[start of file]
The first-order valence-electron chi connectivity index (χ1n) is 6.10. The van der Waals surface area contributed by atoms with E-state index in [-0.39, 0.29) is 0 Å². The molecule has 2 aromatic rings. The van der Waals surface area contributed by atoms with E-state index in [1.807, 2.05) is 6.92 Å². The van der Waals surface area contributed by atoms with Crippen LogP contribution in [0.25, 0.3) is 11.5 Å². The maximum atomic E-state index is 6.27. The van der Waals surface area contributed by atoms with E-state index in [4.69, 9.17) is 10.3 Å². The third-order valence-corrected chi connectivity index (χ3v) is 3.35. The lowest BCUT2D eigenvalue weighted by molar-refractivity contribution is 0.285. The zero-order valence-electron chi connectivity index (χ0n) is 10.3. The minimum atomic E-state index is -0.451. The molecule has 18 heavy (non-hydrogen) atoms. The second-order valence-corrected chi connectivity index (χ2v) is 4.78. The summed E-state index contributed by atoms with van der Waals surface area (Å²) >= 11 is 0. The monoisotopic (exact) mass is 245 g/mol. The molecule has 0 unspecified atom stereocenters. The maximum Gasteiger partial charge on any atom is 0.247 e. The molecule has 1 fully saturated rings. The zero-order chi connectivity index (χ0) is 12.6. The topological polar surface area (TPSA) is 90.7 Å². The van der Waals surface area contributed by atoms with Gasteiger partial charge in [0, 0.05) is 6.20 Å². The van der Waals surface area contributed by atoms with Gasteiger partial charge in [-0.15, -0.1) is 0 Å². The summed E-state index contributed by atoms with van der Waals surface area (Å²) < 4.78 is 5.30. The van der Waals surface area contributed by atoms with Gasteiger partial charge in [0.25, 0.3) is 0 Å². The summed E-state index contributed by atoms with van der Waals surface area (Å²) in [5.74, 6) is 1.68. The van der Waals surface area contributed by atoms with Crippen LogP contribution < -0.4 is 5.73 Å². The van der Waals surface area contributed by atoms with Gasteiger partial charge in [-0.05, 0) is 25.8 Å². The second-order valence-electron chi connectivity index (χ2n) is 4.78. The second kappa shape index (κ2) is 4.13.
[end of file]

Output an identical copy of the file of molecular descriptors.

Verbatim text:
The first-order valence-electron chi connectivity index (χ1n) is 6.10. The van der Waals surface area contributed by atoms with E-state index in [-0.39, 0.29) is 0 Å². The molecule has 2 aromatic rings. The van der Waals surface area contributed by atoms with E-state index in [1.807, 2.05) is 6.92 Å². The van der Waals surface area contributed by atoms with Crippen LogP contribution in [0.25, 0.3) is 11.5 Å². The maximum atomic E-state index is 6.27. The van der Waals surface area contributed by atoms with E-state index in [4.69, 9.17) is 10.3 Å². The third-order valence-corrected chi connectivity index (χ3v) is 3.35. The lowest BCUT2D eigenvalue weighted by molar-refractivity contribution is 0.285. The zero-order valence-electron chi connectivity index (χ0n) is 10.3. The minimum atomic E-state index is -0.451. The molecule has 18 heavy (non-hydrogen) atoms. The second-order valence-corrected chi connectivity index (χ2v) is 4.78. The summed E-state index contributed by atoms with van der Waals surface area (Å²) >= 11 is 0. The monoisotopic (exact) mass is 245 g/mol. The molecule has 0 unspecified atom stereocenters. The maximum Gasteiger partial charge on any atom is 0.247 e. The molecule has 1 fully saturated rings. The zero-order chi connectivity index (χ0) is 12.6. The topological polar surface area (TPSA) is 90.7 Å². The van der Waals surface area contributed by atoms with Gasteiger partial charge in [0, 0.05) is 6.20 Å². The van der Waals surface area contributed by atoms with Gasteiger partial charge in [-0.15, -0.1) is 0 Å². The summed E-state index contributed by atoms with van der Waals surface area (Å²) < 4.78 is 5.30. The van der Waals surface area contributed by atoms with Gasteiger partial charge in [0.25, 0.3) is 0 Å². The summed E-state index contributed by atoms with van der Waals surface area (Å²) in [5.74, 6) is 1.68. The van der Waals surface area contributed by atoms with Crippen LogP contribution < -0.4 is 5.73 Å². The van der Waals surface area contributed by atoms with Gasteiger partial charge in [-0.05, 0) is 25.8 Å². The second-order valence-electron chi connectivity index (χ2n) is 4.78. The second kappa shape index (κ2) is 4.13.